James Mercer sings and sounds like Brian Wilson, and manages to get away with it because of the aching beauty of his creations. The Shins create songs with the same unpredictability and intelligence as the Beach Boys (and others such as Prefab Sprout) yet they are not imitators. Lyrically the Shins can be obscure, but amidst the eccentricity, there is always a carefully woven melody to offset the madness. Just when the Shins are asking you to think a little, they provide you with a hook that seems to fill you with joy.

This album will make you smile and probably make you wonder what you would have done if you had never encountered a band of such bewitching quality.
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on 13 August 2011
Listening to the first half of this album, it's hard to get away from The Smiths comparisons. Especially on Phantom Limb which owes alot to the classic Smith track, Half a Person. This, of course, is no bad thing, and many people who were put off The Smiths by Morrissey's downbeat vocal style won't have the same problems with James Mercer's vocals.
All in all, a very good album full of great tracks, and still one which i listen to regularly today, despite owning it for a good few years. Recommended.
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6 of 8 people found the following review helpful
on 22 January 2007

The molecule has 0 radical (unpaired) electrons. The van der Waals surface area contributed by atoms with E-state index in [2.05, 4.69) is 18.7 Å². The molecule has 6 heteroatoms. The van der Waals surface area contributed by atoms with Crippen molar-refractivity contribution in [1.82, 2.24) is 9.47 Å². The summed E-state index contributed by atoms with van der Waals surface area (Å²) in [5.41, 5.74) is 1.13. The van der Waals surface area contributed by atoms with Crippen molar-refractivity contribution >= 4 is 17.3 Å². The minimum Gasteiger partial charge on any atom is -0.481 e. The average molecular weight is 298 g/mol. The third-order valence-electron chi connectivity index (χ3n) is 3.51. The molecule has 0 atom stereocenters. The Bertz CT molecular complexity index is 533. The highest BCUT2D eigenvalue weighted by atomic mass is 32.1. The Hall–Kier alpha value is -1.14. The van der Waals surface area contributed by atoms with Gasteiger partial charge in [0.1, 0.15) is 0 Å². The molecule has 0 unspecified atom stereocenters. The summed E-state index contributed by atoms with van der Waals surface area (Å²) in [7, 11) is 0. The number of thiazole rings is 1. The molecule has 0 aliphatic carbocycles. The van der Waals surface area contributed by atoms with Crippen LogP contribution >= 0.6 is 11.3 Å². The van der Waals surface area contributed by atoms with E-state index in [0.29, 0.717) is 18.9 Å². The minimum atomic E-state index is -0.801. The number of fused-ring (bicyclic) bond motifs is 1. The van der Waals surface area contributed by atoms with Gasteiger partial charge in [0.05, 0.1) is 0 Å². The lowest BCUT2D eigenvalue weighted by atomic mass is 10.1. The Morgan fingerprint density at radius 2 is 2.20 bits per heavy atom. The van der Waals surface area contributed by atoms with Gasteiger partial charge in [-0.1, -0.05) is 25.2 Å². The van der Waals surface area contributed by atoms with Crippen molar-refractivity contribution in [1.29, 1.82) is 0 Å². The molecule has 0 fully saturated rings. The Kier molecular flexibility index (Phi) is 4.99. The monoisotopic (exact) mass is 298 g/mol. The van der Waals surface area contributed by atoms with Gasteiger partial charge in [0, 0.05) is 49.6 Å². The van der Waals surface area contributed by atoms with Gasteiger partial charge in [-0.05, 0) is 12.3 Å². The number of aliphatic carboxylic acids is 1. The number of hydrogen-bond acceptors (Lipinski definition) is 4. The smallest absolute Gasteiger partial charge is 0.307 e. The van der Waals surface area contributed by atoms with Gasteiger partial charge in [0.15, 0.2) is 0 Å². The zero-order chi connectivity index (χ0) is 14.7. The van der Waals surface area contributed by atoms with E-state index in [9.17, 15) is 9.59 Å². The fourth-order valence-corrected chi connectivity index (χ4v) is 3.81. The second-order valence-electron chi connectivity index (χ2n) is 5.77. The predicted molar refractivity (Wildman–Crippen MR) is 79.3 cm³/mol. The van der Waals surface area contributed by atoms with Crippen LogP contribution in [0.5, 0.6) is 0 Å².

With two great albums under their belt The Shins needed an stormer of a return and Wincing The Night Away does just that. With the ghostly mumblings of Sleeping Lessons pulsing as soon as you hit play you know your in for a treat. Although this album maybe weighed with more synths than the last two it only adds to the beautiful melodies that The Shins are masters at crafting. Instant hits on the album include the single Phanton Limb, the awesome Sea Legs & Turn On Me, the rest of the tunes slowly emerge like a flower and all you want to do is taste their pollen. The Shins have tried some new angles on their quirky intellengent peotic songs. Split Needles almost sounds like it wouldn't be out of place in an Incubus set, if only Incubus could craft it as clever as this track is. This is a awesome albums fans of the previous two albums will adore it. Where as new listeners will be enchanted and will be left hungry for more and will have to eat backwards to 'Chutes To Narrow' & 'Oh' Inverted World'. Best Track 'Turn On Me' "You had to know that I was fond of you, fond of Y O U. Beautiful.
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on 5 January 2013
I bought this album after reading some good reviews and after a few listens I only liked a couple of songs. But after a couple more listens the rest really began to shine through. I love the unusual lyrics which I am forever trying to work out and the songs are so melodic I find myself singing and dancing to them without even noticing. My favourites are Sleeping Lessons, Phantom Limb,Turn On Me and Spilt Needles.